A User-Centric Approach to Business Travel Policy Compliance
Compliance can be painful and a bottleneck — but approaching it from the user’s perspective can improve adoption and buy-inEvery executive wants good, reliable business processes — but building those reliable business processes, and getting employees to follow them, is actually quite hard.
First, the business process must do what you want it to do; that is, it has to work. Second, it has to comply with the law, regulations, or even internal policies you set for your business. Third, employees have to, ya know, use it. That can be the trickiest part of all.
Let’s be honest: lots of business processes can achieve the result you want and comply with the law, but they’re a hassle for your employees. Then employees have a funny habit of developing their own processes to do an end-run around whatever “official” business process you spent time and money perfecting. Employees have a lot on their plate already, and the last thing they want to do is jump through unnecessary hoops to follow business processes they don’t understand or deem necessary.
That’s what corporate executives need to consider as they grow their businesses. Putting necessary structure around your business activity is great, but structure for the sake of structure can be a huge waste of time and actually end up being counterproductive — leading to shortcuts and/or leakage.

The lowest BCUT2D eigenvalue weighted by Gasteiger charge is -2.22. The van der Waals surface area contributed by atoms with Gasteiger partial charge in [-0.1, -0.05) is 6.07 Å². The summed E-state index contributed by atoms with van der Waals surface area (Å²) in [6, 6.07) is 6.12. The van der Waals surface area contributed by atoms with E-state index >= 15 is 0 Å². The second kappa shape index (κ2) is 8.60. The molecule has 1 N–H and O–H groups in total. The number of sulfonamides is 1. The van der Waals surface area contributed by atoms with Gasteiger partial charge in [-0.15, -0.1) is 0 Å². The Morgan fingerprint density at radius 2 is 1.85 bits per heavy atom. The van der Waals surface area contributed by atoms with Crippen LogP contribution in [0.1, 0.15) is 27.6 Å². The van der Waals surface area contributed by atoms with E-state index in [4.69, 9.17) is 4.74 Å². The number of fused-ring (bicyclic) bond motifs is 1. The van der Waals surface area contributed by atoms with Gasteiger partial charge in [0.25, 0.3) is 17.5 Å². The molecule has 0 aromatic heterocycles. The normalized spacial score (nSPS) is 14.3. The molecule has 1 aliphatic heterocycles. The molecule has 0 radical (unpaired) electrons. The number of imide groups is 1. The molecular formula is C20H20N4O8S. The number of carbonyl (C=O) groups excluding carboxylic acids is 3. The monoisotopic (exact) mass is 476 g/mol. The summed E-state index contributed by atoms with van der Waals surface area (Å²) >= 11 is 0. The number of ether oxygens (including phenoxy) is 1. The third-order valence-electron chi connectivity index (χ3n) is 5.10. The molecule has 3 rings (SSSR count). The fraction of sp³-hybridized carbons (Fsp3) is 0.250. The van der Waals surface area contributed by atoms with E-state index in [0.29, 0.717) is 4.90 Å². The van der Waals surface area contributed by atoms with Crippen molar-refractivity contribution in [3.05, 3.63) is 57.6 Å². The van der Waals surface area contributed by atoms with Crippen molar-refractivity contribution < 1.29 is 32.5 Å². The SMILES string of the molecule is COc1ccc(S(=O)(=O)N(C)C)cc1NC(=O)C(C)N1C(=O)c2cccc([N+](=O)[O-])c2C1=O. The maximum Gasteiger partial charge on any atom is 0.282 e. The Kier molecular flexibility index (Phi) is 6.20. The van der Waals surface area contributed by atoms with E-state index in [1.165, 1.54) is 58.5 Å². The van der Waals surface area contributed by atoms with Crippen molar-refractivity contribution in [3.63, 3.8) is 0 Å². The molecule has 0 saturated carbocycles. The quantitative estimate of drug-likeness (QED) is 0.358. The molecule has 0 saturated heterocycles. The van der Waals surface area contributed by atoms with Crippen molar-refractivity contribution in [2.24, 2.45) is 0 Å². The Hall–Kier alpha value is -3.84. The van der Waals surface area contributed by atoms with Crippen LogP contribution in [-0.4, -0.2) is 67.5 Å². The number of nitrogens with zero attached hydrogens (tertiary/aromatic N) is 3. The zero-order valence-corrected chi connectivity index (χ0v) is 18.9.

The smart move is to design business processes that work with your company’s most important resource: its people. Yes, you still need to consider compliance obligations and business objectives as well, but those are satellites that orbit around the employee — who should always sit at the center of your thinking here.
One perfect example of this issue is your company’s travel policy. Most companies default to a “hard approval” policy, which requires official approval for any booking (flight, hotel, and so forth) that exceeds a company’s predetermined spending limit. This approach, however, can have some serious downsides: unnecessary back and forth, rising fares, leakage. Companies may want to reconsider that conventional wisdom about hard approvals for corporate travel.
Lola.com (which is designed to make travel management as lightweight and streamlined as possible) understands the downsides of traditional approaches. It designed a travel management platform that bypasses enforced hard approvals, in favor of allowing users to book travel outside corporate policy without prior approval.
So how does that idea fit into the user-centric approach to business processes I just outlined above?
What ‘User-Centric’ Really Does
At first glance, the booking-outside-policy idea might seem counter-intuitive. We’re letting employees deviate from the standard company policy. Isn’t that unwise?
Not really, when you consider the realities of booking travel and getting business done in the modern era — which is what employees consider every time they need to take a trip.
From their perspective, airfares and hotel rates change constantly. So do personal schedules and other business needs also clamoring for their attention.
So even while employees generally want to do right by the company and follow the travel policy you’ve outlined, they may struggle to balance that objective with numerous other practical challenges.